as well online as it does in brick-and-mortar
casinos. Why do you think that is?
BR: You're right, and it's because people call
more online. It boggles my mind what they do!
People don't even bother to hesitate calling all-in
I actually talk a lot about this and the conclusion
I've come to is that online, you have to play
tighter, but play your bigger hands much stronger.
As far as Kill Phil goes, the strategy is constantly
changing – we update it on the website,
are coming up with a section called “Staying
Ahead of the Curve.” People are starting
to call more now, so the all-in move is losing
some of its power. And a lot of the tournaments
now are about getting your money in there and
winning a bunch of races.
PL: Do you think that the online style of play
can be attributed to people basically learning
BR: That is a lot of it, yes. They don't get
to see enough hands on TV, just the big ones.
Plus, online players just don't want to lay down
mediocre hands. The game is more of a trapping
game where you just wait to get paid off by your
I really only play online now when I'm bored
and feel like playing some poker. I write a lot,
update the website, and travel the tournament
circuit. I also gave up cash games about 4 years
ago, after 25 years of it. I made a decision to
focus on tournaments, and I'm happy I did, because
it's very difficult to do well in both. Different
strategies, plus as you get older, it's tough
to do them both.
PL: I noticed looking over your successes that
many are in the Pot Limit games. Do you think
it's a better game than NL?
BR: Oh absolutely. No-limit holdem takes some
skill, but not nearly the skill involved in PL,
since all of the real play happens after the flop.
Getting your money in pre-flop takes away so much
of the true game in both holdem and Omaha. As
a matter of fact, we recommend a structure of
pot-limit before the flop and no-limit after.
Only because I don't think TV will ever go for
a full pot-limit game. People love to see the
all-in move. It's taken over so much, that I call
it the “beast that's eaten poker”
because it's not really poker anymore, just no-limit
PL: We've heard many people call the WSOP the
“World Series of Holdem”…
BR: That's exactly right. I've been playing this
game for 25 years and I love the other games.
I NEVER played no-limit holdem. It just wasn't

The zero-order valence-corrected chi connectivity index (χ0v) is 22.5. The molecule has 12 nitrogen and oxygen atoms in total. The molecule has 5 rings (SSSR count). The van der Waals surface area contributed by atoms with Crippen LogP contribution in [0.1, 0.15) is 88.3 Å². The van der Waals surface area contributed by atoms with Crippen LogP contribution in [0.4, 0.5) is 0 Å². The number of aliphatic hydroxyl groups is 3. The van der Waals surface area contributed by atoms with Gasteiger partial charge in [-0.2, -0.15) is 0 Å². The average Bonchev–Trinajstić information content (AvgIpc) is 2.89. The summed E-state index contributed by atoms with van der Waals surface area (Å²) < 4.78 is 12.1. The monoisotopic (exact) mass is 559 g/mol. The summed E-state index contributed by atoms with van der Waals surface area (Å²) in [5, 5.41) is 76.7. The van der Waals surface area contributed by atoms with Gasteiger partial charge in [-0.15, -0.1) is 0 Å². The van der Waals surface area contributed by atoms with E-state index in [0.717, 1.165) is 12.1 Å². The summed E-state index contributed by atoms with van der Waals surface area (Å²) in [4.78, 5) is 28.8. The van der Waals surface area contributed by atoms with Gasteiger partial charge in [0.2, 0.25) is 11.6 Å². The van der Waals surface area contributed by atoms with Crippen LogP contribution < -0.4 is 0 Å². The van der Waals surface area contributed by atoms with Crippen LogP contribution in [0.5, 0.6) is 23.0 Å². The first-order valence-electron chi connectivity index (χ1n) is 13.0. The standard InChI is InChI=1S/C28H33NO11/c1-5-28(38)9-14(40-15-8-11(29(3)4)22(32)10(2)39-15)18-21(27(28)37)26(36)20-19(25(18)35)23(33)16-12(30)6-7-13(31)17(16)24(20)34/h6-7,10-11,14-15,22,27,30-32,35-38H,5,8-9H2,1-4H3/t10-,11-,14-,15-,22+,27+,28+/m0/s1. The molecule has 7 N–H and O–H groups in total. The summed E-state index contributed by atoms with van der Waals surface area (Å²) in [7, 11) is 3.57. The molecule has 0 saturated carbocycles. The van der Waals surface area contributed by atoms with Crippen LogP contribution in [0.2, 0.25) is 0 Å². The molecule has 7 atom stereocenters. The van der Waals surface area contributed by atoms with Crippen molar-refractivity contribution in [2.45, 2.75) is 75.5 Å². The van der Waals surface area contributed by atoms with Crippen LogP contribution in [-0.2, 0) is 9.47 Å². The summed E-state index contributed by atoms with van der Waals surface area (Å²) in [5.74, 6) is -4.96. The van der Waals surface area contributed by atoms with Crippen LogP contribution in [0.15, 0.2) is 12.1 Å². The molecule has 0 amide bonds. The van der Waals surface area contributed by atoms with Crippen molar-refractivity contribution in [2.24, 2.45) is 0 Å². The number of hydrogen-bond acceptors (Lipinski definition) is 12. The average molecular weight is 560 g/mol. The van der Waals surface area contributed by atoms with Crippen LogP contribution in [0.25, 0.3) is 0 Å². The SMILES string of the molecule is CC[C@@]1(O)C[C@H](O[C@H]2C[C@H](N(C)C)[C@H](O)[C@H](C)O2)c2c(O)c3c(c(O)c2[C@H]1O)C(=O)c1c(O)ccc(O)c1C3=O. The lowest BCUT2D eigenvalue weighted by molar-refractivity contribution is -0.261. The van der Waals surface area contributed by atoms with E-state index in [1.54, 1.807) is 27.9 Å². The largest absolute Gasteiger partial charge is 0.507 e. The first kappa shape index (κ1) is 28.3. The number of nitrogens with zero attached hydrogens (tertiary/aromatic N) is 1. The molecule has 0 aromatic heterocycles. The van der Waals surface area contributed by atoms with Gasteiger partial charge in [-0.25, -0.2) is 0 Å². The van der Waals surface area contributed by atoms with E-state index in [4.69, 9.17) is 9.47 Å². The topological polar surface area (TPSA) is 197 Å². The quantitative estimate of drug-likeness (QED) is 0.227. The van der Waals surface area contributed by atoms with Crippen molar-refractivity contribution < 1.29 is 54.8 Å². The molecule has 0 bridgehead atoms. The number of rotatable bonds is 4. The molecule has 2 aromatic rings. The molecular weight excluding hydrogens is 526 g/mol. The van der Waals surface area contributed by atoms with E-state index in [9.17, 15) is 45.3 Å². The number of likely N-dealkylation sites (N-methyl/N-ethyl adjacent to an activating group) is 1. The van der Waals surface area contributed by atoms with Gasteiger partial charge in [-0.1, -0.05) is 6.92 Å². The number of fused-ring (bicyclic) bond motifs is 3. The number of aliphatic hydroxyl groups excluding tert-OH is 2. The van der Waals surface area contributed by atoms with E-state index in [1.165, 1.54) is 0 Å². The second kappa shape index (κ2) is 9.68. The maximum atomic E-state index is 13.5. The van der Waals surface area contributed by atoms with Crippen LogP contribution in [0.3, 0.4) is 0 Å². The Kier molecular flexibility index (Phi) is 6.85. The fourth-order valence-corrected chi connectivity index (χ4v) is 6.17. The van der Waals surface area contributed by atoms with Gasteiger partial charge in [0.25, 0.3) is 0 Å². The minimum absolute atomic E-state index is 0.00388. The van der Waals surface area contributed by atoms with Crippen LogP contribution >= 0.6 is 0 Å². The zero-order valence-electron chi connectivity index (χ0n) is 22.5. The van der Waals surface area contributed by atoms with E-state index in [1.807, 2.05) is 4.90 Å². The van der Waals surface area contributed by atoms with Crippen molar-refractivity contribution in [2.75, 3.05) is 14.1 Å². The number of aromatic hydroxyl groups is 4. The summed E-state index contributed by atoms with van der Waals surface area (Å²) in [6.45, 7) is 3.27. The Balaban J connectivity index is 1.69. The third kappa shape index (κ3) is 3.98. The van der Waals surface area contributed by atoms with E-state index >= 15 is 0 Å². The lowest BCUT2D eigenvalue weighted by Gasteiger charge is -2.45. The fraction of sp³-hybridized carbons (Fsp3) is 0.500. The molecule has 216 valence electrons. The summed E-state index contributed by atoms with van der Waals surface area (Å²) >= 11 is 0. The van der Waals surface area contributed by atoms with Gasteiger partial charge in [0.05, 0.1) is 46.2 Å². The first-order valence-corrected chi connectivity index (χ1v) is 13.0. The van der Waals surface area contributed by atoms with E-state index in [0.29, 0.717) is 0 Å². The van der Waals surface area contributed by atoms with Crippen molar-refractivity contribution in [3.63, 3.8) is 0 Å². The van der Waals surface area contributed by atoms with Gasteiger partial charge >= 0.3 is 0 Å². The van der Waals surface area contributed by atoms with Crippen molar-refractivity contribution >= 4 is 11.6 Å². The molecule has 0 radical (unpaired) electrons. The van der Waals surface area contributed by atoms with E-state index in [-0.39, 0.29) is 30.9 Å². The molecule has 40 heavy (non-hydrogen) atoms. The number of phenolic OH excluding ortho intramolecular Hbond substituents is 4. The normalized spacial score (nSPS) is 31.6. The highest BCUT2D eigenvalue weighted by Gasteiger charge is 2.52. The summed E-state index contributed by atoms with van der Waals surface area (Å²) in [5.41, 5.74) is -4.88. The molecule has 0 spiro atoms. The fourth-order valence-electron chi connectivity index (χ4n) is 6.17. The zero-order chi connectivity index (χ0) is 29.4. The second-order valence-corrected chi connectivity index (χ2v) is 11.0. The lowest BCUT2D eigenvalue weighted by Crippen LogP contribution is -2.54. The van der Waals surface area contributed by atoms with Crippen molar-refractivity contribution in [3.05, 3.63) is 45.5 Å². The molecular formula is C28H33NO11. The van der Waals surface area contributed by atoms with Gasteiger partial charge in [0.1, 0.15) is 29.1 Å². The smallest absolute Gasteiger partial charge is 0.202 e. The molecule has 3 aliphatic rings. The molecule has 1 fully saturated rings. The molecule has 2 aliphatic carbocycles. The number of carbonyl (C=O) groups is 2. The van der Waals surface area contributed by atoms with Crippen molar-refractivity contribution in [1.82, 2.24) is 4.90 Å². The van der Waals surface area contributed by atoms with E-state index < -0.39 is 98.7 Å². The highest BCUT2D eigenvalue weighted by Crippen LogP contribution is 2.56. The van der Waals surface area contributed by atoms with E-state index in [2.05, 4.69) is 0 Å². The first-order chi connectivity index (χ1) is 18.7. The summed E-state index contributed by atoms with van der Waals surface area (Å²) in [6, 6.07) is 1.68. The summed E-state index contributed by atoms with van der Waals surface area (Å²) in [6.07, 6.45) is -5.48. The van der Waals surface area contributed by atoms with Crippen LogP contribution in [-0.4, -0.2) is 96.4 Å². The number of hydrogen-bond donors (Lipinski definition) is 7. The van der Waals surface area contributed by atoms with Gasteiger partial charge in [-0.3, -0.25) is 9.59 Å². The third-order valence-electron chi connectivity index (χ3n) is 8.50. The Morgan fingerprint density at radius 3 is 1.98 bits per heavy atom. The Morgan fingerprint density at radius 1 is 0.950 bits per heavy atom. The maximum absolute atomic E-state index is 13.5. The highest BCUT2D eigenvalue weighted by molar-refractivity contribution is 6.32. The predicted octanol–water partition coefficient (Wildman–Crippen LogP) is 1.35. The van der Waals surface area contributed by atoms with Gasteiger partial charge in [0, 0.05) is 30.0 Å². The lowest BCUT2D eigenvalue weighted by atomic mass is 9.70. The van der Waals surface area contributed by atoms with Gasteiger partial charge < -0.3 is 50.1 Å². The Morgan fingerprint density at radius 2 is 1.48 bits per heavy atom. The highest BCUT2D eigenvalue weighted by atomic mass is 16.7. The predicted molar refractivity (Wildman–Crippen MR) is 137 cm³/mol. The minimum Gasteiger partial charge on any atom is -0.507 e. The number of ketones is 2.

spread until recent years when the big boom hit.
I think pot limit Omaha is about the best there
They've actually got it all backwards. At the
beginning of a tournament, when the stacks are
deep, that's great no-limit holdem. You can get
in there, make some moves, play deep after the
flop, etc. And it's fun! But when you get down
to the end, I think it would be better to play
Limit – there's a lot more strategy to think
about, the blinds are bigger, making things more
I don't really know where it's all going, but
I imagine NL is here to stay. Even though with
more and more players entering the game without
truly learning it, and just employing the ‘all-in'
move, the overall skill level is going down, which
is not a great thing.
PL: So are you excited about this year's first
$50K HORSE event at the WSOP?
BR: I am very excited about that one. I can't
wait for it, I think it's a great idea, but once
again, I think they've ruined it by making the
final table completely no-limit. Of course, they
figure no one wants to watch limit poker –
again, focusing too much on the TV angle. I think
it's terrible, no one's happy about it, but they
all understand why it's happening.
TV just doesn't understand. ESPN is worried because
rating have been going down lately, but maybe
they should stop to consider that the episodes
aren't as good. They're showing too much crap
like Jesus throwing cards into bananas…it's
just bullshit. People want to see poker.
It's very hard to figure out what drives good
TV. But I think what's happened is that people
started watching poker and loved anything they
could get. Then they started to play a little,
and watched a little less, and now are looking
for ways to improve their game – and not
just from watching final tables. They're not getting
any of that from television right now, and I think
the execs don't get that are afraid to change
anything that's worked in the past. So instead
of making smart adjustments, they just throw more
shows out there back-to-back-to-back to try and
keep people watching.
PL: Which do you prefer – the WPT or WSOP?
BR: You know, World Poker Tour events are very
fun to play. Making one of their final tables
is very exciting, and the production is better
than the WSOP – although the world series
bracelet holds a lot more prestige. I like the
WPT, I just wish they could slow it down some
at the end. They're all fun though – I'm
psyched up for the WSOP this year. I just spent
a week at a meditation/yoga retreat and am fully
charged for the run.
PL: Are you planning on playing every event?
BR: These long events are just grueling –
you really have to pace yourself, and I don't
have quite the stamina I used to. I played all
the events in 2004, made 3 final tables, got really
deep in the main event, and by the time I started
a late day with about 5-6 tables left, I was just
beat. You know, most everyone was in their 20's
and 30's and fired up. You really have to conserve
your energy and be careful.
PL: How do you feel about the WSOP of today vs.
days of old?
BR: Well it's nothing close to the same. When
I first started playing, there was one big event
a year- the world series. You showed up, everyone
knew you, they took care of you…it was great.
Now it's like the mom & pop store that grew
up to be Walmart. It's a total factory: get you
in, get you out, take all the money they can from
you, use you on TV. The players get absolutely